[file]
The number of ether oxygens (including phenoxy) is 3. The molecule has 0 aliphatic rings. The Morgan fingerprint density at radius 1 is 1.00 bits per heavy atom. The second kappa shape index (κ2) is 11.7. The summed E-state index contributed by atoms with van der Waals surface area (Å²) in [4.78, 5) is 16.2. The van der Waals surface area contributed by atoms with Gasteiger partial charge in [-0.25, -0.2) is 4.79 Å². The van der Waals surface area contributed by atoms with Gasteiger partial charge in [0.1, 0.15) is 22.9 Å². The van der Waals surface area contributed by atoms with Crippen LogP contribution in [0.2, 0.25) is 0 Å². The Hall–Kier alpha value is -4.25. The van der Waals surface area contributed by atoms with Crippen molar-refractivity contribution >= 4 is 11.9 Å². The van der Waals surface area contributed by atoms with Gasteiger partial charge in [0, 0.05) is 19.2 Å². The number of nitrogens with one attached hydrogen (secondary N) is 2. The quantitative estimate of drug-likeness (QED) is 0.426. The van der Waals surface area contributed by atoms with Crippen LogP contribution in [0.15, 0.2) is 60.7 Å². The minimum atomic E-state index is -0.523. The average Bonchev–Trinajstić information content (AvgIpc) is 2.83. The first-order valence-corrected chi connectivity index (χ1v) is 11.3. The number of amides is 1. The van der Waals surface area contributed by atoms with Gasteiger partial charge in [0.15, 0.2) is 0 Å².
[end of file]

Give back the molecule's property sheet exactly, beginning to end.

The number of ether oxygens (including phenoxy) is 3. The molecule has 0 aliphatic rings. The Morgan fingerprint density at radius 1 is 1.00 bits per heavy atom. The second kappa shape index (κ2) is 11.7. The summed E-state index contributed by atoms with van der Waals surface area (Å²) in [4.78, 5) is 16.2. The van der Waals surface area contributed by atoms with Gasteiger partial charge in [-0.25, -0.2) is 4.79 Å². The van der Waals surface area contributed by atoms with Gasteiger partial charge in [0.1, 0.15) is 22.9 Å². The van der Waals surface area contributed by atoms with Crippen LogP contribution in [0.2, 0.25) is 0 Å². The Hall–Kier alpha value is -4.25. The van der Waals surface area contributed by atoms with Crippen molar-refractivity contribution >= 4 is 11.9 Å². The van der Waals surface area contributed by atoms with Gasteiger partial charge in [0, 0.05) is 19.2 Å². The number of nitrogens with one attached hydrogen (secondary N) is 2. The quantitative estimate of drug-likeness (QED) is 0.426. The van der Waals surface area contributed by atoms with Crippen LogP contribution in [0.15, 0.2) is 60.7 Å². The minimum atomic E-state index is -0.523. The average Bonchev–Trinajstić information content (AvgIpc) is 2.83. The first-order valence-corrected chi connectivity index (χ1v) is 11.3. The number of amides is 1. The van der Waals surface area contributed by atoms with Gasteiger partial charge in [0.15, 0.2) is 0 Å².